Chocolate covered strawberries are one of their special occasion treats.

When you walk inside the shop, a heavenly smell surrounds you – the smell of chocolate. Then you are greeted with the friendliest workers who are eager to help you make your selections or answer your questions.

Dark chocolate coconut bonbons have been a favorite since opening.

Perhaps first, you would enjoy going back to the viewing area to actually watch them making the chocolate treat of the day. Watch through their special viewing gallery as it is made and hand-dipped. The gallery is closed during the pandemic.

Things have changed since those early years when Jason and Mary Coblentz and Jason’s brother Mark purchased a residence, which they still use today, and began making Coblentz Chocolates in 1987. Their main goal was to provide customers with quality caramels and chocolates. Those early creations are still favorites today.

If you like chocolate, you’re sure to like their fudge.

In the beginning, Coblentz had only two full-time and three part-time employees. They made 30 different kinds of candy. Then, Jason attended Pulakos Candy School for a three-week course in 1990 to perfect his chocolate-making skills. More additions were made to their selections.

Smooth and creamy Buckeyes are a popular item and in 2002, Coblentz made the world’s largest Buckeye, which weighed 277 pounds. Now that’s a lot of peanut butter and chocolate!

There’s plenty of parking right beside the store.

Finally, Mark decided to try a different business venture and sold his share of the company to Jason and Mary. Since that time, they have added a second story to the residence for additional candy manufacturing.

This showcase contains those early favorites of caramels and bonbons.

Some tempting treats include sea salt caramels and chocolate covered marshmallows, dark chocolate orange peels, chocolate covered cherries, and a large selection of sugar-free. All their cream centers are made from scratch. One lady told her friends, “If it’s from Coblentz, I know it will be good.”

Use these autumn treats on your holiday table.

It’s no surprise that Christmas is their busiest time of the year, but October is the busiest tourist month. Many tour buses stop on their way through Amish country to get a taste of this great tasting chocolate.

Coffee with a chocolate covered spoon makes a special gift.

Christmas Open House is usually held the middle of November. Get samples of their high-quality chocolate, sign up for door prizes, and sip their great coffee samples. There’s bound to be some great sales happening that weekend.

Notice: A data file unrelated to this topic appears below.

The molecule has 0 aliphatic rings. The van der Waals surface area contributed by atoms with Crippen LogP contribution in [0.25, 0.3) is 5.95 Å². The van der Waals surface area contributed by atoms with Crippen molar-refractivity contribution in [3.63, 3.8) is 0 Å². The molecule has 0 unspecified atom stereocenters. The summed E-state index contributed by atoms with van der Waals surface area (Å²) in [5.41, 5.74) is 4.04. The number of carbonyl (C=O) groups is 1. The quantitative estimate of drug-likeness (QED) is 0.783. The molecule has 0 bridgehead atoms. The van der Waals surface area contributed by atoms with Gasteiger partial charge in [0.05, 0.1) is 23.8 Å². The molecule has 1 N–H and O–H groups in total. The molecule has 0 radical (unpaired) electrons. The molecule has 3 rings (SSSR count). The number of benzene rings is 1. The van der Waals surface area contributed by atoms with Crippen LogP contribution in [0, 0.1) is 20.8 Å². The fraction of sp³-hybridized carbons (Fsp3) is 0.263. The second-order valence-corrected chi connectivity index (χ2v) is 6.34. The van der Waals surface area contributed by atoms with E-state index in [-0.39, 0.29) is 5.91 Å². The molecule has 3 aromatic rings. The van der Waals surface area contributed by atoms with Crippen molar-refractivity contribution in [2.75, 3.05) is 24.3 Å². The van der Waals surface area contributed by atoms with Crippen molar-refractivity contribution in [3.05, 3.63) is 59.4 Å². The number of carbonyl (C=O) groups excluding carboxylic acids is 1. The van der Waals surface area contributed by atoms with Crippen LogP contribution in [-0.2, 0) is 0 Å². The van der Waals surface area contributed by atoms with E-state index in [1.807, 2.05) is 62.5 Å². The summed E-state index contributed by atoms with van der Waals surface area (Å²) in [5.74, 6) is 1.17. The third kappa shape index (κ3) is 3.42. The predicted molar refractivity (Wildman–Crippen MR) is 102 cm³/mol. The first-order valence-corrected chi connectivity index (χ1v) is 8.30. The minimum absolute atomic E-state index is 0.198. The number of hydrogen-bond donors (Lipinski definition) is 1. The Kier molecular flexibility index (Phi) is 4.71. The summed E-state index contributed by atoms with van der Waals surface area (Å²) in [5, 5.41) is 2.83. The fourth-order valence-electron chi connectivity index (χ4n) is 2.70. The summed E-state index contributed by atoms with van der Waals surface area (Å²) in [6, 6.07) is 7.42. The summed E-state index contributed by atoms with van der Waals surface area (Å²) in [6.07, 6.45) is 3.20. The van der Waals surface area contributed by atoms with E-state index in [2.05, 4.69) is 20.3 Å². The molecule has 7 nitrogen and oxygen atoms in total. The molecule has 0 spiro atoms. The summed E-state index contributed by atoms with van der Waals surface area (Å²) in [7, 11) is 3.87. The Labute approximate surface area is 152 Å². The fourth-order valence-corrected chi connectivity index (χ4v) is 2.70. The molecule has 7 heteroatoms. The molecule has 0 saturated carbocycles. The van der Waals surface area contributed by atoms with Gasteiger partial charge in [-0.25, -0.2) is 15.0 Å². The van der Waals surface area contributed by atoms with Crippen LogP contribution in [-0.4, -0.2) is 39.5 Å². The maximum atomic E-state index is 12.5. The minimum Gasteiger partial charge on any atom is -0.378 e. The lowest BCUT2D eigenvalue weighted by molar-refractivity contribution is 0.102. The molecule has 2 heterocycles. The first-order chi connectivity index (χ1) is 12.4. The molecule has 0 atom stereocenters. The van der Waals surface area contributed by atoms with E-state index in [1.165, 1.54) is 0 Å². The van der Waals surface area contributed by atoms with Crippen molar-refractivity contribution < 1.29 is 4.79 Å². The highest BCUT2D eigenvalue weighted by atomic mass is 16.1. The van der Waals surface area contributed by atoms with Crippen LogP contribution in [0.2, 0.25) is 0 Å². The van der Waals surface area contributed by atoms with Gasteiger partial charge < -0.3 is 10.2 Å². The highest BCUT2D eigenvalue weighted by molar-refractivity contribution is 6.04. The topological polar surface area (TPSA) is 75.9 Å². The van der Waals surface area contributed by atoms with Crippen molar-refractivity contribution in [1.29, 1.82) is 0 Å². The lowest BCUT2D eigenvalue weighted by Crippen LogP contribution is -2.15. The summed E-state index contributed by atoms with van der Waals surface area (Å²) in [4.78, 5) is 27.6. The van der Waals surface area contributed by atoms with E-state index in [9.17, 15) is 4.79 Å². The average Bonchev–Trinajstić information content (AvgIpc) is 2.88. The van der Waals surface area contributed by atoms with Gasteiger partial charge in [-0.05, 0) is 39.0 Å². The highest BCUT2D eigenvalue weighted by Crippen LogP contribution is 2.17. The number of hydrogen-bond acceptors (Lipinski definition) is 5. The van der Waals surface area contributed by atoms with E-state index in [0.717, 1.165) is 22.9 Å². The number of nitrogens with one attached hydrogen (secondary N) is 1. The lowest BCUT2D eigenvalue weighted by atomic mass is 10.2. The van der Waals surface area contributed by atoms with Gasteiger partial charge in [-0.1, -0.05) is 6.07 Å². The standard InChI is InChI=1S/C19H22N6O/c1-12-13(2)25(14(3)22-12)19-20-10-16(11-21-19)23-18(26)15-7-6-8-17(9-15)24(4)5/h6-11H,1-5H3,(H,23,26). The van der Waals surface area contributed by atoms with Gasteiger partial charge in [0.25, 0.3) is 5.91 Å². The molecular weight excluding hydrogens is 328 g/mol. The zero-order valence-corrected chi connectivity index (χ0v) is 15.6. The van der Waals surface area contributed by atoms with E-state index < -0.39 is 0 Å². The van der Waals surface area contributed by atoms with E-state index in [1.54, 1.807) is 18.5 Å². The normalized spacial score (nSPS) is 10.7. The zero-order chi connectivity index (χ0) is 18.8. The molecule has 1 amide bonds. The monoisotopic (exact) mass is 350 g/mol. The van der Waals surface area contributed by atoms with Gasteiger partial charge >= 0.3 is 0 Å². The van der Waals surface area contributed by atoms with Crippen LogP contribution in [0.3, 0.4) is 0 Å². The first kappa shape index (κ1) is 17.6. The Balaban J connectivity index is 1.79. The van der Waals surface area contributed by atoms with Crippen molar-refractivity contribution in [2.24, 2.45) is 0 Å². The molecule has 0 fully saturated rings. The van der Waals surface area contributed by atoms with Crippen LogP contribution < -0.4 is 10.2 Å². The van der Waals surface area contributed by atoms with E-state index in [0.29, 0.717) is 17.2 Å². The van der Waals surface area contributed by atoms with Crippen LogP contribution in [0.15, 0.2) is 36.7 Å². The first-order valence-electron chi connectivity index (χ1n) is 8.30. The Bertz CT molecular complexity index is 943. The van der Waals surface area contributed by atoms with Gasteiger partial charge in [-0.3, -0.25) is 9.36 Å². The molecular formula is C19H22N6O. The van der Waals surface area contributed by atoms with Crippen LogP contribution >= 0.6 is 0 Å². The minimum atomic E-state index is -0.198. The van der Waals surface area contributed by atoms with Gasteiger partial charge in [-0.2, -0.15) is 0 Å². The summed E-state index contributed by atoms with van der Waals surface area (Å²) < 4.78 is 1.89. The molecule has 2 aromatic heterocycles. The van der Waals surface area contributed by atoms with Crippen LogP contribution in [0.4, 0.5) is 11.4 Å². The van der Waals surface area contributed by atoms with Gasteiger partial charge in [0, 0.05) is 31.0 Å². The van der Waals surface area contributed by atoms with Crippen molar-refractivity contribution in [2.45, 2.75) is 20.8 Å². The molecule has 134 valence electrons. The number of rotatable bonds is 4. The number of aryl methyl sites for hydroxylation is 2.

Mary and Jerry Coblentz traveled to Chili to see cocoa beans firsthand.

Jason and Mary can’t make candy all year long. Once in a while they take a break as both love to travel. Some of their favorite places include Florida, the Caribbean, England, and Ireland. My guess would be that they check out chocolate companies along the way.

Their caramel corn varieties will tickle different taste buds.

When asked about their future, Jason explained, “We want to maintain the quality of our candy so customers are getting what they expect.” You can’t go wrong with any chocolate that you buy here. You’ll have a hard time choosing just one.

Pick up a stuffed animal while you’re there. It’s more than a candy store!

If you can’t make a trip to the candy store right now, please visit Coblentz Candy at their website at www.coblentzchocolates.com . It’s the perfect place to find a gift for any occasion and they ship anywhere in the U.S.

Next time you visit Amish Country, plan a stop at Coblentz Chocolates at 4917 OH-5 15, Walnut Creek, Ohio. Parking is easy as there’s a large parking lot right beside the store. Treat yourself to the scrumptious taste of mouth-watering chocolate.

Road Trippin’ in the USA at McPeek’s Mighty Maze

If you want to get lost, McPeek’s Mighty Maze is the perfect place with Roadtrippin’ USA as the theme of their corn maze for 2020. Located at the Coshocton KOA Campground on County Road 10, it’s more than just a maze. They have many activities that those young at heart from 0 – 99 will enjoy.

This all began in 2015 after Ryan McPeek had purchased a campground near Coshocton and was trying to create something extra that campers and area residents would enjoy. A corn maze came to mind.

That first year was a learning year and a busy one for Ryan as he married Camille in August. They spent their honeymoon at McPeek’s Mighty Maze! This was a new experience for both of them as they had never created a corn maze before.

The entire Mighty Maze is shown in this overhead view.